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Speech: COVID-19 Emergency Reponse Expiry & Rent Amendment Bill

The Hon. T.A. FRANKS (15:40): I rise as one of two speakers for the Greens today to speak to this important bill. Six months on from the time we debated emergency legislation in several incarnations, we are now seeing the need for an extension of a further six months, or perhaps less, depending on what shape this bill makes it through this council.

This has been an extraordinary time. We are in what time and time again has been called unprecedented times, although there are learnings we can take from history and from other jurisdictions about how to do this better. No-one has had it right first time with the COVID-19 pandemic and we have all had to learn as we go. I am hoping that we have learnt as we went with this piece of legislation, ensuring that we have the appropriate accountability and transparency that a parliament should be ensuring for the people of South Australia this time round.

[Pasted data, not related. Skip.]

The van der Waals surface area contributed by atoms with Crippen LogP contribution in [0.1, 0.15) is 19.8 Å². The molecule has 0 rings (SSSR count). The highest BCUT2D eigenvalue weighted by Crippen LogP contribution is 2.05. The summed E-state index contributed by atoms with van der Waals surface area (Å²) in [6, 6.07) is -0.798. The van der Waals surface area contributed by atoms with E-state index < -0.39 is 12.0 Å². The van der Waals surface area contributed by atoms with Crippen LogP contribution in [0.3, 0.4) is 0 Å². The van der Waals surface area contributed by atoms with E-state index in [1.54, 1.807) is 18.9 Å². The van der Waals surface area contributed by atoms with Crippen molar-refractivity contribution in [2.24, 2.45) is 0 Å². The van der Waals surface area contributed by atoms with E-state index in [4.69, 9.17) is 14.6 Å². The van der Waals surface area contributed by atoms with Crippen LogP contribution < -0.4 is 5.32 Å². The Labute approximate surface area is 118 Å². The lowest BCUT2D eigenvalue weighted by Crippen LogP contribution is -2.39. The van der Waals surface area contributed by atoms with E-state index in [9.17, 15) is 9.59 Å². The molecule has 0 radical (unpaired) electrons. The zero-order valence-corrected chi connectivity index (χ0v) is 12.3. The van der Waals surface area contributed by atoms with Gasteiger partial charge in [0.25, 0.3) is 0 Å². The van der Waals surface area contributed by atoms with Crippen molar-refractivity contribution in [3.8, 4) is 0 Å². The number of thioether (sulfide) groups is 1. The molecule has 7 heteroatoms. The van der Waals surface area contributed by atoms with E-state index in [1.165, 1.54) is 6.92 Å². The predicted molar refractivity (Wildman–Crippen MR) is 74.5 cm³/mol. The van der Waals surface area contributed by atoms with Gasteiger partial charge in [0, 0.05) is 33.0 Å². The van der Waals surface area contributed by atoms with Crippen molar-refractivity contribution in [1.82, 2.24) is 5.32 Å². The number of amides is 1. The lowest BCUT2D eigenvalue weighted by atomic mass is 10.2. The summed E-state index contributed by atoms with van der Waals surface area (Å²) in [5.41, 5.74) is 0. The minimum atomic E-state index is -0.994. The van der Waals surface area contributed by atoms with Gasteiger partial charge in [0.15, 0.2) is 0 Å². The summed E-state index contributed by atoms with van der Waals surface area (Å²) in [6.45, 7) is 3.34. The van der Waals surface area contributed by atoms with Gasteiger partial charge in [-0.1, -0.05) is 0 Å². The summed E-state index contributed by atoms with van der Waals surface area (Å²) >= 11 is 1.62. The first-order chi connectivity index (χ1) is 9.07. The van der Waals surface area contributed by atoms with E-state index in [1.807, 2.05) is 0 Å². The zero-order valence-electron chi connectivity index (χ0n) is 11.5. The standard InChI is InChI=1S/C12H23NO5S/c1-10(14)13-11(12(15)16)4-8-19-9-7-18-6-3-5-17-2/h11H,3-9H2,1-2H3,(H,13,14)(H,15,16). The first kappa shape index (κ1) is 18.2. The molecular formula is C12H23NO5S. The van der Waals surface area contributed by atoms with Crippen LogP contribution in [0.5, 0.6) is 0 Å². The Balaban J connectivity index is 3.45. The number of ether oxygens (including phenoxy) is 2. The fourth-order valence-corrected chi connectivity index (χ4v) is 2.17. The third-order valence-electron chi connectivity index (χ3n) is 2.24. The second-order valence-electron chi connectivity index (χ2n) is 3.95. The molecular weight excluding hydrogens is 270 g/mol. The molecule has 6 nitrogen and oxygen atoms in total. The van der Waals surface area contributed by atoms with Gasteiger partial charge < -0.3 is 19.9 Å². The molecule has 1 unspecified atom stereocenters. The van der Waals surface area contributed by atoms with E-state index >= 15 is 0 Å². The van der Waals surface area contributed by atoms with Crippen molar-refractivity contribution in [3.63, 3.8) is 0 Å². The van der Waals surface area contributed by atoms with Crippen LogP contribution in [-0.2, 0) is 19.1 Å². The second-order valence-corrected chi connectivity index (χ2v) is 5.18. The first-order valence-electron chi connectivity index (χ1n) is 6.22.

The previous powers included the unprecedented and extraordinary power for the removal of children. The Greens opposed that when it was previously debated in this legislation and we are yet to be provided a reason why it was necessary, other than the commissioner—or, in this situation, the State Coordinator—wanted the power. When we asked in our briefing whether the power had been used under the pandemic, at first we were told that that information was not being collected and recorded. That is an extraordinary answer to receive.

In the hours that followed, we have been informed that the power has not been used. What is the real answer? Is the power being used and data being collated about its use, or is there no transparency and accountability about the use of this power? One of those answers was incorrect. One of those answers misled members of this parliament. One of those answers will be true, but both of those answers are unacceptable. What was the reason for the SAPOL commissioner wanting the power for the removal of children and has it actually been used? If it has been recorded that it has not been used, what data is being collected by those empowered to remove children? But I digress.